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Amazon skirted regulations to expand reach in India: report


Amazon formed ties to massive e-commerce merchants and skirted regulations to expand in India — hurting the small businesses it has publicly pledged to help, a new report says.

Seven years of internal documents obtained by Reuters spell out how Amazon privileged big businesses as Indian officials tried to protect the country’s brick-and-mortar merchants.

The records from 2012 to 2019 reportedly detail Amazon’s aggressive attitude toward regulations in India, where the Seattle-based empire is barred from selling products directly to consumers. It can only provide a platform for sales by third-party merchants, who sell most of the goods available on Amazon globally.

“Test the Boundaries of what is allowed by law,” Amazon officials were advised in a 2014 presentation titled “Risk Analysis,” according to Reuters. The slide also reportedly urged staffers to “Establish a Strong Dawn raid Process” in case cops or other authorities ever paid them a visit.

Amazon indeed pushed those boundaries by taking indirect stakes in two “special merchants” — Cloudtail and Appario — that accounted for 35 percent of the platform’s sales in India as of early 2019, Reuters reported.

The companies were set up by joint ventures that Amazon formed with Indian entrepreneurs, and they both got “subsidized fees” and access to Amazon’s special tools for inventory and invoice management, according to the news agency.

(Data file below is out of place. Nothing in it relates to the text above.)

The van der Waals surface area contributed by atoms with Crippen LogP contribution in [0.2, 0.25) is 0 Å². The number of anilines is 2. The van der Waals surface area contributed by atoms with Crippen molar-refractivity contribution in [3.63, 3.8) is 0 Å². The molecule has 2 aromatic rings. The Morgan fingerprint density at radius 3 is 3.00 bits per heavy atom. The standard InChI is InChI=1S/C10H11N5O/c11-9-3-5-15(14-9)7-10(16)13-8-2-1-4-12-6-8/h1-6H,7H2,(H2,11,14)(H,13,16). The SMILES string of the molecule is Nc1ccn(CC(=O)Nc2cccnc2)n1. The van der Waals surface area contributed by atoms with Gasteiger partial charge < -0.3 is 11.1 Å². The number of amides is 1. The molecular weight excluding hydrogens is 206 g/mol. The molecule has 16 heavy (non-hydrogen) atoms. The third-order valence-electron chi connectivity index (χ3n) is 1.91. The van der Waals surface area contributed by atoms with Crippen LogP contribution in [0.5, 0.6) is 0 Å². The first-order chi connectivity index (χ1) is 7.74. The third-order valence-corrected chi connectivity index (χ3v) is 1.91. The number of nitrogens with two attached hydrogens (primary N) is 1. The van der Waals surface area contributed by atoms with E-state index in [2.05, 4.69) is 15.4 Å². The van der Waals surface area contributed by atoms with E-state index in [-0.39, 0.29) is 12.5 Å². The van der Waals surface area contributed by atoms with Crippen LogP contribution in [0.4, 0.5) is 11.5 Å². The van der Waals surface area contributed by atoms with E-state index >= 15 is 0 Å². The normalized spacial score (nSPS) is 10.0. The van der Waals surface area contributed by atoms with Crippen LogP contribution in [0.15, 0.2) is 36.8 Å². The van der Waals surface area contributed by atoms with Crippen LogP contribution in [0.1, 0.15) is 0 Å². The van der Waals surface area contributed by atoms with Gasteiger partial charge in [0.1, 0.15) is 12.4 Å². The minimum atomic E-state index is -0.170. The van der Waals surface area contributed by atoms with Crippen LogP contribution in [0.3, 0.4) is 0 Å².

Cloudtail was formed first and grew to encompass nearly half of all Amazon sales in India by March 2016, less than two years after it was created, the Wednesday report says.

Appario was reportedly born in 2017, the year after after Indian officials imposed tougher rules capping a single merchant’s share of sales on an e-commerce platform at 25 percent.

Mobile dealers protest Amazon and CEO Jeff Bezos outside their closed shops on Jan. 15, 2020.
Mobile dealers protest Amazon and CEO Jeff Bezos outside their closed shops on Jan. 15, 2020.
AFP via Getty Images

These workarounds lend credence to Indian merchants’ criticisms that Amazon gives a handful of large sellers an advantage over small businesses who are struggling to survive, Reuters says.

Amazon has fought those concerns by pledging to invest $6.5 billion in India, including a $1 billion initiative to bring small businesses online that CEO Jeff Bezos announced on a January 2020 trip to the country, according to the report.

Amazon pushed back on Reuters’ reporting, saying the story was based on “unsubstantiated” or incorrect information that was “likely supplied (maliciously) with the intention of creating sensation and discrediting Amazon.”

The company added that it treats all sellers in a “fair, transparent and non-discriminatory manner.”

“In the last several years, there have been number of changes in regulations governing the marketplaces and Amazon has, on each occasion taken rapid action to ensure compliance,” an Amazon spokesperson said in a statement. “The story therefore seems to have outdated information and does not show any non-compliance.”

Amazon shares were up about 0.2 percent at $3,275.00 as of 10:32 a.m. Wednesday.



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